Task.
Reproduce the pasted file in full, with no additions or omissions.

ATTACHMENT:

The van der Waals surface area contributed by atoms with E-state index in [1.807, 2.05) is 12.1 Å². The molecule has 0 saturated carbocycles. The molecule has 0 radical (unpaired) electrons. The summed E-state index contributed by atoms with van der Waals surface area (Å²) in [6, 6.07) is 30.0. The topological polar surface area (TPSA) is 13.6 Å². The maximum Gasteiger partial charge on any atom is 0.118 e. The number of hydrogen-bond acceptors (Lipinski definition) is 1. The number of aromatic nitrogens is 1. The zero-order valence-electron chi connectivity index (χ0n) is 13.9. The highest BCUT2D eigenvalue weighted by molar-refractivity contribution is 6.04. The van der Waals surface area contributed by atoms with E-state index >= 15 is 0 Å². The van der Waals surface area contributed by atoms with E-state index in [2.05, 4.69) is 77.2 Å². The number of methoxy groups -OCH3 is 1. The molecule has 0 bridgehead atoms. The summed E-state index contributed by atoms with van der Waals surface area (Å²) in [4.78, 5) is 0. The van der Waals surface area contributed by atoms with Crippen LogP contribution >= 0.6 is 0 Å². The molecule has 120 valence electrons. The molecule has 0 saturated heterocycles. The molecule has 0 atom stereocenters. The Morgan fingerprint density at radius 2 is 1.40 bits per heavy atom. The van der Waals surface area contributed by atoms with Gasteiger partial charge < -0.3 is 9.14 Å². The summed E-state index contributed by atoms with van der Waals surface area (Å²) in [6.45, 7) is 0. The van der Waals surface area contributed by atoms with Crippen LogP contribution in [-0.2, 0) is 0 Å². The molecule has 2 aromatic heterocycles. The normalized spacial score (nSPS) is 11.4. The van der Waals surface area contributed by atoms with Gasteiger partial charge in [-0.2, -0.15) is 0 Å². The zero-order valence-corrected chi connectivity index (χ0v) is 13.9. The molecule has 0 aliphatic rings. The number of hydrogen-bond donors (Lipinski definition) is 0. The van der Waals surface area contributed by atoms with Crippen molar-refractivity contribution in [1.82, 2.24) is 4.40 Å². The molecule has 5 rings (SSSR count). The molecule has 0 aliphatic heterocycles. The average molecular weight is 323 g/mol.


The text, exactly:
The van der Waals surface area contributed by atoms with E-state index in [1.807, 2.05) is 12.1 Å². The molecule has 0 saturated carbocycles. The molecule has 0 radical (unpaired) electrons. The summed E-state index contributed by atoms with van der Waals surface area (Å²) in [6, 6.07) is 30.0. The topological polar surface area (TPSA) is 13.6 Å². The maximum Gasteiger partial charge on any atom is 0.118 e. The number of hydrogen-bond acceptors (Lipinski definition) is 1. The number of aromatic nitrogens is 1. The zero-order valence-electron chi connectivity index (χ0n) is 13.9. The highest BCUT2D eigenvalue weighted by molar-refractivity contribution is 6.04. The van der Waals surface area contributed by atoms with E-state index >= 15 is 0 Å². The van der Waals surface area contributed by atoms with E-state index in [2.05, 4.69) is 77.2 Å². The number of methoxy groups -OCH3 is 1. The molecule has 0 bridgehead atoms. The summed E-state index contributed by atoms with van der Waals surface area (Å²) in [4.78, 5) is 0. The van der Waals surface area contributed by atoms with Crippen LogP contribution >= 0.6 is 0 Å². The molecule has 120 valence electrons. The molecule has 0 saturated heterocycles. The molecule has 0 atom stereocenters. The Morgan fingerprint density at radius 2 is 1.40 bits per heavy atom. The van der Waals surface area contributed by atoms with Gasteiger partial charge < -0.3 is 9.14 Å². The summed E-state index contributed by atoms with van der Waals surface area (Å²) in [6.45, 7) is 0. The van der Waals surface area contributed by atoms with Crippen LogP contribution in [-0.2, 0) is 0 Å². The molecule has 2 aromatic heterocycles. The normalized spacial score (nSPS) is 11.4. The van der Waals surface area contributed by atoms with Gasteiger partial charge in [-0.2, -0.15) is 0 Å². The zero-order valence-corrected chi connectivity index (χ0v) is 13.9. The molecule has 0 aliphatic rings. The number of hydrogen-bond donors (Lipinski definition) is 0. The van der Waals surface area contributed by atoms with Crippen molar-refractivity contribution in [1.82, 2.24) is 4.40 Å². The molecule has 5 rings (SSSR count). The molecule has 0 aliphatic heterocycles. The average molecular weight is 323 g/mol.